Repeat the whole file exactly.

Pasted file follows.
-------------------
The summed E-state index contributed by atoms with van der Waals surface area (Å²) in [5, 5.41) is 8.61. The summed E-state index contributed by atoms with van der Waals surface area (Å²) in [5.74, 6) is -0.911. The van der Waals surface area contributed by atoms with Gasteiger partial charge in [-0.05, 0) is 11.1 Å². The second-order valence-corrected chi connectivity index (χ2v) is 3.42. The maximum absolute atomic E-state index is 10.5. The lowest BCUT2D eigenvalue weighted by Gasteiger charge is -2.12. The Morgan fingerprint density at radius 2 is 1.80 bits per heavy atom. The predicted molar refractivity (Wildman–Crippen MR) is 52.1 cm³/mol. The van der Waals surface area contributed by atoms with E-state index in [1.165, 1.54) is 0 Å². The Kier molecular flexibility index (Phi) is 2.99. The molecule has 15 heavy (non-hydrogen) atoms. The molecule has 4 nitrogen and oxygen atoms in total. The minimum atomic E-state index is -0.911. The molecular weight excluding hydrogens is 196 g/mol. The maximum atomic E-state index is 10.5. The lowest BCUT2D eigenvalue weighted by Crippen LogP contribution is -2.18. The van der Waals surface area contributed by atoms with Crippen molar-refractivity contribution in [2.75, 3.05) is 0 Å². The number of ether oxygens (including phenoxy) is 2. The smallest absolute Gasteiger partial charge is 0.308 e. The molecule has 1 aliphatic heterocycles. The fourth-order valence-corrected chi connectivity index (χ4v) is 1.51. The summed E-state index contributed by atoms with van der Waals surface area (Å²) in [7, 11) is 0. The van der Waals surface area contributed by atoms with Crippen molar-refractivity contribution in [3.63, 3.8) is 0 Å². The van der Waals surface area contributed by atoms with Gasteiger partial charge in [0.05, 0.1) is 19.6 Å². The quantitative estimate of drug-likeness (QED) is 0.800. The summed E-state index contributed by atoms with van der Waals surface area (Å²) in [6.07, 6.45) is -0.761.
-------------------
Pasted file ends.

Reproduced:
The summed E-state index contributed by atoms with van der Waals surface area (Å²) in [5, 5.41) is 8.61. The summed E-state index contributed by atoms with van der Waals surface area (Å²) in [5.74, 6) is -0.911. The van der Waals surface area contributed by atoms with Gasteiger partial charge in [-0.05, 0) is 11.1 Å². The second-order valence-corrected chi connectivity index (χ2v) is 3.42. The maximum absolute atomic E-state index is 10.5. The lowest BCUT2D eigenvalue weighted by Gasteiger charge is -2.12. The Morgan fingerprint density at radius 2 is 1.80 bits per heavy atom. The predicted molar refractivity (Wildman–Crippen MR) is 52.1 cm³/mol. The van der Waals surface area contributed by atoms with E-state index in [1.165, 1.54) is 0 Å². The Kier molecular flexibility index (Phi) is 2.99. The molecule has 15 heavy (non-hydrogen) atoms. The molecule has 4 nitrogen and oxygen atoms in total. The minimum atomic E-state index is -0.911. The molecular weight excluding hydrogens is 196 g/mol. The maximum atomic E-state index is 10.5. The lowest BCUT2D eigenvalue weighted by Crippen LogP contribution is -2.18. The van der Waals surface area contributed by atoms with Crippen molar-refractivity contribution in [2.75, 3.05) is 0 Å². The number of ether oxygens (including phenoxy) is 2. The smallest absolute Gasteiger partial charge is 0.308 e. The molecule has 1 aliphatic heterocycles. The fourth-order valence-corrected chi connectivity index (χ4v) is 1.51. The summed E-state index contributed by atoms with van der Waals surface area (Å²) in [7, 11) is 0. The van der Waals surface area contributed by atoms with Crippen molar-refractivity contribution in [3.63, 3.8) is 0 Å². The van der Waals surface area contributed by atoms with Gasteiger partial charge in [0.05, 0.1) is 19.6 Å². The quantitative estimate of drug-likeness (QED) is 0.800. The summed E-state index contributed by atoms with van der Waals surface area (Å²) in [6.07, 6.45) is -0.761.